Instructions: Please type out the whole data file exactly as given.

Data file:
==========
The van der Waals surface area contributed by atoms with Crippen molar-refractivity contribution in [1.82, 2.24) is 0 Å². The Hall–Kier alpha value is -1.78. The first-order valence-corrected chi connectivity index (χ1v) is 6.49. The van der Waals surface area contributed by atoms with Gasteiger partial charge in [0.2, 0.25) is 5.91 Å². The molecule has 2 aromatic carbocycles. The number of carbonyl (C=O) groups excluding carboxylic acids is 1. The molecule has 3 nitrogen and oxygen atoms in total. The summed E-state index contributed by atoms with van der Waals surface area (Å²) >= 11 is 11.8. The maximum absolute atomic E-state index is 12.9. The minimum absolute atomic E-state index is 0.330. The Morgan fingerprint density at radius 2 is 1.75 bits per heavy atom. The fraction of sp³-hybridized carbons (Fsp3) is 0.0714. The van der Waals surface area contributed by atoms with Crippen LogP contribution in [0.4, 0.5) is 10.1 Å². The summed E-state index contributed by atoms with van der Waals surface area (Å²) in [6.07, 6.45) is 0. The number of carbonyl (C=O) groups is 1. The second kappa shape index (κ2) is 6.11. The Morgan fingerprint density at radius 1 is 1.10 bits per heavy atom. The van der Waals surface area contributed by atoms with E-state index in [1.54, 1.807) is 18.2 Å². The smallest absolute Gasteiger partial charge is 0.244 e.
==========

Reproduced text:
The van der Waals surface area contributed by atoms with Crippen molar-refractivity contribution in [1.82, 2.24) is 0 Å². The Hall–Kier alpha value is -1.78. The first-order valence-corrected chi connectivity index (χ1v) is 6.49. The van der Waals surface area contributed by atoms with Gasteiger partial charge in [0.2, 0.25) is 5.91 Å². The molecule has 2 aromatic carbocycles. The number of carbonyl (C=O) groups excluding carboxylic acids is 1. The molecule has 3 nitrogen and oxygen atoms in total. The summed E-state index contributed by atoms with van der Waals surface area (Å²) >= 11 is 11.8. The maximum absolute atomic E-state index is 12.9. The minimum absolute atomic E-state index is 0.330. The Morgan fingerprint density at radius 2 is 1.75 bits per heavy atom. The fraction of sp³-hybridized carbons (Fsp3) is 0.0714. The van der Waals surface area contributed by atoms with Crippen LogP contribution in [0.4, 0.5) is 10.1 Å². The summed E-state index contributed by atoms with van der Waals surface area (Å²) in [6.07, 6.45) is 0. The number of carbonyl (C=O) groups is 1. The second kappa shape index (κ2) is 6.11. The Morgan fingerprint density at radius 1 is 1.10 bits per heavy atom. The van der Waals surface area contributed by atoms with E-state index in [1.54, 1.807) is 18.2 Å². The smallest absolute Gasteiger partial charge is 0.244 e.